It’s been a year now since my family and I moved to Worthington. A key aspect of getting to know a new place is finding out who people are. In learning about Minnesota before we came, we read quite a bit about a couple named Ole and Lena, so we’re excited to find out exactly who they are. We haven’t met them yet, but I think we’ve met some of their relatives.
Sometimes knowing who somebody is doesn’t make sense unless you also know what they are. Such is the case with Paycheck. Just knowing that he (or she, or it?) is the face representing Worthington across the nation doesn’t quite make sense until you also know that he’s a turkey who races for us in the Great Gobbler Gallop to take home the Traveling Turkey Trophy of Tumultuous Triumph each year (except, of course, this year). By the way, if you need to ask why we race turkeys, you probably won’t fit in here. This is more of a ‘why not’ kind of situation.
Many people need to get to know God. Maybe you’ve heard what other people have said about him, but that can be about as accurate as projecting an image of what Worthington is like based only on Ole and Lena jokes. Instead, you need to go to the source. Just like a person needs to visit the shimmering waters of Lake Okabena to truly appreciate Worthington, to truly know God, you need to go to the source: read his Word.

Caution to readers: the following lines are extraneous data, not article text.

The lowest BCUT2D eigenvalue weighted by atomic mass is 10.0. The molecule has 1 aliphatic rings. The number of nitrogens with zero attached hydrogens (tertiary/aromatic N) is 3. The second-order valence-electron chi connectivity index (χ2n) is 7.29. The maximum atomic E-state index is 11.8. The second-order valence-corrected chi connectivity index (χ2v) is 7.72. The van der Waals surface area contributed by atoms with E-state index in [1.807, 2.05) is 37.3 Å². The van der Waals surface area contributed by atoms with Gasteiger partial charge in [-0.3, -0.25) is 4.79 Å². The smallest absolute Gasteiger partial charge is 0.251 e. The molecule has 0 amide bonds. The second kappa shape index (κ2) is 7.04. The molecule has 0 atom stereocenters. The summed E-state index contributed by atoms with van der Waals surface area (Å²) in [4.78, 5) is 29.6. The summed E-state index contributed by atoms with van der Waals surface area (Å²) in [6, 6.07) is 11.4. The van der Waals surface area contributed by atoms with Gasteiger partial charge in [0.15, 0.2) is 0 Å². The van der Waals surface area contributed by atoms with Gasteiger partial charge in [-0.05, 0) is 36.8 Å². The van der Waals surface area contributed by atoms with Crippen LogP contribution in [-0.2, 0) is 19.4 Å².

Believe it or not, God and Paycheck have something in common: You can’t really know who he is until you understand what he is.
God is fundamentally different from the creatures he’s made. Creatures have attributes, but they only reflect those attributes. For example, Ole and Lena are Minnesotans, but they don’t really define what a Minnesotan is, they only reflect a small aspect of it. Paycheck is certainly the finest turkey there is, but he only reflects turkeyness, he doesn’t define it. We can be loving, good and just, but that doesn’t mean we define love, goodness or justice.
God shares some of those attributes with us, in addition to attributes which are unique to him, but he does so in a much different way. God is not only loving, but he is love — he is the essence of it. God is not just good, but he’s the overflowing fountain of everything good. His actions are not only just, justice itself exists because he exists. This is why the primary name God gave himself doesn’t just tell us who he is, it also tells us what he is: I AM WHO I AM (Exodus 3:14).
As time goes on, living in America will feel like living in a new town in which you need to get to know everything over again. Morals, customs and norms will be far different than what you may be used to. Take it from Ole: to stay grounded in truth, “ya hafta spend da time gettin to know bof who and vat God is.” Don’t just take other people’s word for it, find out for yourself by reading his Word every day.
Chad Werkhoven is pastor at Worthington Christian Reformed Church.